One of the benefits of being a student again is getting access to academic journals, which means I can see some of the latest research in political science before it gets chopped up, filtered and misrepresented by the press – if it’s ever covered at all. Instead, I get to read it, then chop it up, filter and misrepresent it to you here.

One new article published in Political Studies is ‘Not as Bad as We Feared or Even Worse Than We Imagined? Assessing and Explaining Conservative Party Members’ Views on Coalition‘ by Tim Bale and Paul Webb.

The main purpose of their research was to look at whether support for the coalition – and any potential future coalition – varied across the Conservative party, and whether those views changed depending on other factors such as their age or political views. Their conclusions on this subject were that the most important factors in support for the coalition, and for any potential future coalition, was dependent on ideological factors rather than demographic ones. As they put it:

In general, we found that demographics (apart perhaps from higher education) and activism do not appear to have much to do with members’ views on whether coalition was the right move in 2010. What matters more is ideology and leadership – more specifically whether members feel the leadership respects them, how close they feel ideologically to their leader, how well they feel David Cameron has performed as Prime Minister, and whether or not they like the policies his government has introduced

While this discovery – that there is a significant chunk of Conservative opinion that would prefer another coalition to returning to opposition – is interesting, what I want to concentrate on here is some of the data Bale and Webb have found out about the general views of Conservative members. These are the statistics they base the detailed work of their study on, but for the general audience they’re interesting in themselves. (The statistics were gathered by a YouGov survey of Conservative members)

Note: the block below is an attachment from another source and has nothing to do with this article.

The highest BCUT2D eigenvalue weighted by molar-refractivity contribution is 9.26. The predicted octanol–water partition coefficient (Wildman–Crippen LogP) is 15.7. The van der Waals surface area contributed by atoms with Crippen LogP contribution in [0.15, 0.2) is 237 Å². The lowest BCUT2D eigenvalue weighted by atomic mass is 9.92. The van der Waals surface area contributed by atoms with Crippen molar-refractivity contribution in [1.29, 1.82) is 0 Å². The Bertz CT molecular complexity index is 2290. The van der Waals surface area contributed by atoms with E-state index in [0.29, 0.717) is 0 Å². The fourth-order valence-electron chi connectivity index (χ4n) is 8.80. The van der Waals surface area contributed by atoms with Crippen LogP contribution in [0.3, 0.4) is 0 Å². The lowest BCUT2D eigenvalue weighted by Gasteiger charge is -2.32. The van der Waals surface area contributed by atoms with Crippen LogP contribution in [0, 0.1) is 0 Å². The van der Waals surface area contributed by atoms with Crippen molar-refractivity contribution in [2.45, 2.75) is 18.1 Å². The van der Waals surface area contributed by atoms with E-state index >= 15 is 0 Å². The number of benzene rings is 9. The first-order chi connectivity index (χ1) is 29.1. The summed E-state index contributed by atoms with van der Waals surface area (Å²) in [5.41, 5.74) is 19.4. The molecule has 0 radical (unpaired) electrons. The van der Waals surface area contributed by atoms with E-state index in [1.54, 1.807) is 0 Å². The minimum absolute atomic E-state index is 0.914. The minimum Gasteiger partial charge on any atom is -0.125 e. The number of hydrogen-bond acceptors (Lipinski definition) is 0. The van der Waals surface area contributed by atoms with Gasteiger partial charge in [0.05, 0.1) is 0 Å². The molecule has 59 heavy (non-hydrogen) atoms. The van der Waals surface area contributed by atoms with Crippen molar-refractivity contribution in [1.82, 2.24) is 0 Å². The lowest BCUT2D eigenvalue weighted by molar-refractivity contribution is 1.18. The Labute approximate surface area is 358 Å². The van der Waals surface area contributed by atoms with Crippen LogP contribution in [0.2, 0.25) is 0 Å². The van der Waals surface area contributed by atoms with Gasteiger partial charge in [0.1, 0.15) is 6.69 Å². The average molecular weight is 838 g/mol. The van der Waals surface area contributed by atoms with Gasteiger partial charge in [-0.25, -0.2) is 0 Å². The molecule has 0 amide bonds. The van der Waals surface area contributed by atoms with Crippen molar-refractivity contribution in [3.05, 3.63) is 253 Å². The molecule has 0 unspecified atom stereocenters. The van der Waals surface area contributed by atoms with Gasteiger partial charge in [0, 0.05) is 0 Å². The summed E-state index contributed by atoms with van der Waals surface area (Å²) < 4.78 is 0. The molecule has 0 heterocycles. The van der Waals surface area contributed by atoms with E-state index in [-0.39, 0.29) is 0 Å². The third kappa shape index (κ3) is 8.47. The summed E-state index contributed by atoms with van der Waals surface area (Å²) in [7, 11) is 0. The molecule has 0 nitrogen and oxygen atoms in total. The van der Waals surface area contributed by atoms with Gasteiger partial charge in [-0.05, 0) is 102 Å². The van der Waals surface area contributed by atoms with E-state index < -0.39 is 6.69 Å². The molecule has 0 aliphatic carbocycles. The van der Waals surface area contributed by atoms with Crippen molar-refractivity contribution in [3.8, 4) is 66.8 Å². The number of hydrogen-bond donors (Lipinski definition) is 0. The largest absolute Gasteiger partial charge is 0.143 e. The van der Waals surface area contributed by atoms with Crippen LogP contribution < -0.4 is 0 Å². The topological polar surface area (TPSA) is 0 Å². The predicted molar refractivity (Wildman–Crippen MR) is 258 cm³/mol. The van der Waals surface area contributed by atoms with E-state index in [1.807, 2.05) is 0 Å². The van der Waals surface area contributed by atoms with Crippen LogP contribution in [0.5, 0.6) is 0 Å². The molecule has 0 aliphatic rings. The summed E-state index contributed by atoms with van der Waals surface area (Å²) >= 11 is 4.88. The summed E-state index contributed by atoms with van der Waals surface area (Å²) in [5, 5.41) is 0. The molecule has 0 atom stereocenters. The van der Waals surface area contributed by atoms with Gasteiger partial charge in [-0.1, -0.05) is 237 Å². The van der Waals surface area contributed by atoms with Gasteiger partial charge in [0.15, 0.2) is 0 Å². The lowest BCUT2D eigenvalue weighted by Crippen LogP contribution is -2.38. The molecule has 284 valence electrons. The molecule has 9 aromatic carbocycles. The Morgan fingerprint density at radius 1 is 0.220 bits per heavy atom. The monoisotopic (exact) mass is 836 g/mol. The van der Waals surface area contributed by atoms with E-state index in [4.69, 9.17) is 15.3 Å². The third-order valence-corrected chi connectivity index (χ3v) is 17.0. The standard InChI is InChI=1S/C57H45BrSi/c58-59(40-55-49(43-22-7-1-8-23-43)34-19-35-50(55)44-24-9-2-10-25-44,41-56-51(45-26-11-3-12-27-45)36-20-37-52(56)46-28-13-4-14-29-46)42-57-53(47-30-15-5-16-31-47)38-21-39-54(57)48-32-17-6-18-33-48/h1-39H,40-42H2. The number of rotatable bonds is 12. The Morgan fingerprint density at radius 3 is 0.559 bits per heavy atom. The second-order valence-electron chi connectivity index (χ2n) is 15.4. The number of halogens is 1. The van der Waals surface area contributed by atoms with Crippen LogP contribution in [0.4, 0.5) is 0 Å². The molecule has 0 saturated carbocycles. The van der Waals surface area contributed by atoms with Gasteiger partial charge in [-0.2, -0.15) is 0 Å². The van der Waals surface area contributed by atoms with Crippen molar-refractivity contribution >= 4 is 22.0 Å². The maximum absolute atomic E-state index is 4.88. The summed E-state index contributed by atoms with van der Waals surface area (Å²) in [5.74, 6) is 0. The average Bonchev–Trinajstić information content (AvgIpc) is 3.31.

The survey found that the average Tory member was 59 years old and more likely to be an ABC1 (83% of respondents) white (95.6%) male (68.9%) from London and the south east (56.8%). They also see themselves as right-wing (8.37 on a 1-10 left-right scale) and more right-wing than David Cameron (who they see as being at 7.02 on the same scale). Questions on left-right and liberal-authoritarian issues, found that they tended to be on the right economically and authoritarian socially, but “more culturally conservative than they are economically right-wing.”

On political issues, you probably won’t be surprised to find that they tend to support Conservative government policies and not support Liberal Democrat ones. In general, their support for or agreement with Conservative policies was 65.6% with 21% opposing or disagreeing. For Liberal Democrat government policies, those averages were 33.9% in favour and 39.3% against. The main outliers from those trends were limited support for university tuition fees (46% support), ring-fencing NHS spending (50%), cuts in defence spending (17%), not restricting workers from Romania and Bulgaria (23%), same-sex marriage (24%) and protecting the overseas aid budget (18%). The pupil premium – a Liberal Democrat policy – gets significantly more support (58%) than other Lib Dem ones.

To give an idea of the policies they do support, here are the percentages of support for other policies:

  • Reduced immigration from non-EU countries: 89.4%
  • The deficit-reduction programme: 96.2%
  • Cutting taxes for business: 85.1%
  • Free/academy schools: 76.4%